Should I Apply to Become a Fool?

By | Posted at 0:07
You scored as Verbal/Linguistic. You have highly developed auditory skills, enjoy reading and writing and telling stories, and are good at getting your point across. You learn best by saying and hearing words. People like you include poets, authors, speakers, attorneys, politicians, lecturers and teachers.

Verbal/Linguistic

86%

Interpersonal

75%

Intrapersonal

71%

Visual/Spatial

54%

Musical/Rhythmic

46%

Logical/Mathematical

36%

Bodily/Kinesthetic

18%

The Rogers Indicator of Multiple Intelligences
created with QuizFarm.com

Found via Christopher.


Re: Should I Apply to Become a Fool?

This test was kind of funny, don't you think? :) Seems like your result is spot on!

Posted by Flip - Mar 29, 2005 | 12:10

Re: Should I Apply to Become a Fool?

hahahahahahahahahahha. Pretty good one. The only thing they messed up was by not seperating vocal from written. My weakness is the written word while speaking in public, in front of people, etc etc comes very naturally for me. And yes I can juggle. lol

——————-

You scored as Bodily/Kinesthetic.

You process knowledge through bodily sensations and use your body in skilled ways. You need opportunities to move and act things out. You learn best by touching, moving around, and processing knowledge through bodily sensations. People like you include carpenters, repairpersons, mechanics, dancers, gymnasts, swimmers and jugglers.

Musical/Rhythmic

89%

Bodily/Kinesthetic

89%

Intrapersonal

79%

Logical/Mathematical

79%

Visual/Spatial

75%

Interpersonal

54%

Verbal/Linguistic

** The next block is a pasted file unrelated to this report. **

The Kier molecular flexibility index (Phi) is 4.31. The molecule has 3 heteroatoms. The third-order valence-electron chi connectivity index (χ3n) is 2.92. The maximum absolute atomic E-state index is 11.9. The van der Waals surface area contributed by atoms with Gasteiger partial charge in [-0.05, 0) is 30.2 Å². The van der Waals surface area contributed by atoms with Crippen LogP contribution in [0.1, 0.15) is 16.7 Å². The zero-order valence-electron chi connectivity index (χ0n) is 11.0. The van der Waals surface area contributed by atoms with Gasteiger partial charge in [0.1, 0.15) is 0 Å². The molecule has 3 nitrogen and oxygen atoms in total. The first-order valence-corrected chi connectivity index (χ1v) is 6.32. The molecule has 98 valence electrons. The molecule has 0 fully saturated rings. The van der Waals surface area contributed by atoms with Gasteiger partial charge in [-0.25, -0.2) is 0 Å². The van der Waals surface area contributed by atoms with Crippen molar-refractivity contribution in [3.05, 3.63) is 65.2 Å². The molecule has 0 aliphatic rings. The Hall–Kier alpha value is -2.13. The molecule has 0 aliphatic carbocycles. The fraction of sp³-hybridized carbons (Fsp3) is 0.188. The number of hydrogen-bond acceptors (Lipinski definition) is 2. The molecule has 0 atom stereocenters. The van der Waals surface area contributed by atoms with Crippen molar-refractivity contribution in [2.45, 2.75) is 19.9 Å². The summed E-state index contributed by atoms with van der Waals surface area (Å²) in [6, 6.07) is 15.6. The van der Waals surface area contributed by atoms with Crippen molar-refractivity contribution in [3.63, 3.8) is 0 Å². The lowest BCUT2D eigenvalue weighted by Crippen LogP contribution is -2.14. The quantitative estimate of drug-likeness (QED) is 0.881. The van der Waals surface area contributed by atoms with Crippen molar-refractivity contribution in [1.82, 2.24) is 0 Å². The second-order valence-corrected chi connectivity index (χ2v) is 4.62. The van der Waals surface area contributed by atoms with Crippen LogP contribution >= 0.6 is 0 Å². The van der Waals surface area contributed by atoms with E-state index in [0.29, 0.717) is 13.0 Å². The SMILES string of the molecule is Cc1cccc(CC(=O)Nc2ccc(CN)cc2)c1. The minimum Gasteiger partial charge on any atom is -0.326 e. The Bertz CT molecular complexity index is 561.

36%

Posted by Mark - Mar 29, 2005 | 13:52

Re: Should I Apply to Become a Fool?

I know too much about testing to do well on these things. Still, I suppose it close enough:

Verbal/Linguistic 82%
Intrapersonal 82%
Interpersonal 75%
Musical/Rhythmic 71%
Visual/Spatial 71%
Bodily/Kinesthetic 61%
Logical/Mathematical 54%

The problem is that too many tests assume a preference is equivalent to ability. Also, there are few subtle nuances as when someone can do all things well, but circumstances require spending more time on one or another ability. I seldom need to do math, but always tested well in school for it, and do understand a great deal of number theory.

Posted by Ed Hurst - Mar 29, 2005 | 17:20

Re: Should I Apply to Become a Fool?

Flip: yes, I agree, it was kind of silly.

Mark: That distinction would have made sense.

Ed: I know what you mean. I'd score a lot higher on math if it was based on ability rather than preference. I too always tested well on it, although my verbal scores would always be higher on standardized tests. While I'm not one for the raw sciences, I can get through most of them well too, but again, preference wise they will score low.

Posted by Timothy R. Butler - Mar 30, 2005 | 5:33

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